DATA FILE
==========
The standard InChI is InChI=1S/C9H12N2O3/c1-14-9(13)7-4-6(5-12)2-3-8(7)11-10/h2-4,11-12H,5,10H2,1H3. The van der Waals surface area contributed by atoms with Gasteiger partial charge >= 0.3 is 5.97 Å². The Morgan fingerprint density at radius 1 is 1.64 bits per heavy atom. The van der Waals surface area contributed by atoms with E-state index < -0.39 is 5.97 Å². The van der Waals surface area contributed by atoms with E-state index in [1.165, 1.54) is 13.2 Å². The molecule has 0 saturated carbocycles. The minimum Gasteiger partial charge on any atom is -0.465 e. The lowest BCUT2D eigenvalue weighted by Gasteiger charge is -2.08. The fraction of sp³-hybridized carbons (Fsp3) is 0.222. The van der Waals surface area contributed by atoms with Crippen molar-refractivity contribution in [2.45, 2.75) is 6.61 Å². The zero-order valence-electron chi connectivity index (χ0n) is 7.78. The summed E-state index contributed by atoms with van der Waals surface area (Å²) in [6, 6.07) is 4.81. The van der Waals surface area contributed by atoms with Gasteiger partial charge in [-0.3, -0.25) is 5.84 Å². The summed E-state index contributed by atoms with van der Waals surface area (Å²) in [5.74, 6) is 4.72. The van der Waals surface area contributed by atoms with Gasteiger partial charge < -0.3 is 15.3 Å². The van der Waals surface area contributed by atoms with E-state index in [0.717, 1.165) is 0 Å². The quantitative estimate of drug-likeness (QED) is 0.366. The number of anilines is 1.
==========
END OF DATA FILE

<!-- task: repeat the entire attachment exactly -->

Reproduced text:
The standard InChI is InChI=1S/C9H12N2O3/c1-14-9(13)7-4-6(5-12)2-3-8(7)11-10/h2-4,11-12H,5,10H2,1H3. The van der Waals surface area contributed by atoms with Gasteiger partial charge >= 0.3 is 5.97 Å². The Morgan fingerprint density at radius 1 is 1.64 bits per heavy atom. The van der Waals surface area contributed by atoms with E-state index < -0.39 is 5.97 Å². The van der Waals surface area contributed by atoms with E-state index in [1.165, 1.54) is 13.2 Å². The molecule has 0 saturated carbocycles. The minimum Gasteiger partial charge on any atom is -0.465 e. The lowest BCUT2D eigenvalue weighted by Gasteiger charge is -2.08. The fraction of sp³-hybridized carbons (Fsp3) is 0.222. The van der Waals surface area contributed by atoms with Crippen molar-refractivity contribution in [2.45, 2.75) is 6.61 Å². The zero-order valence-electron chi connectivity index (χ0n) is 7.78. The summed E-state index contributed by atoms with van der Waals surface area (Å²) in [6, 6.07) is 4.81. The van der Waals surface area contributed by atoms with Gasteiger partial charge in [-0.3, -0.25) is 5.84 Å². The summed E-state index contributed by atoms with van der Waals surface area (Å²) in [5.74, 6) is 4.72. The van der Waals surface area contributed by atoms with Gasteiger partial charge < -0.3 is 15.3 Å². The van der Waals surface area contributed by atoms with E-state index in [0.717, 1.165) is 0 Å². The quantitative estimate of drug-likeness (QED) is 0.366. The number of anilines is 1.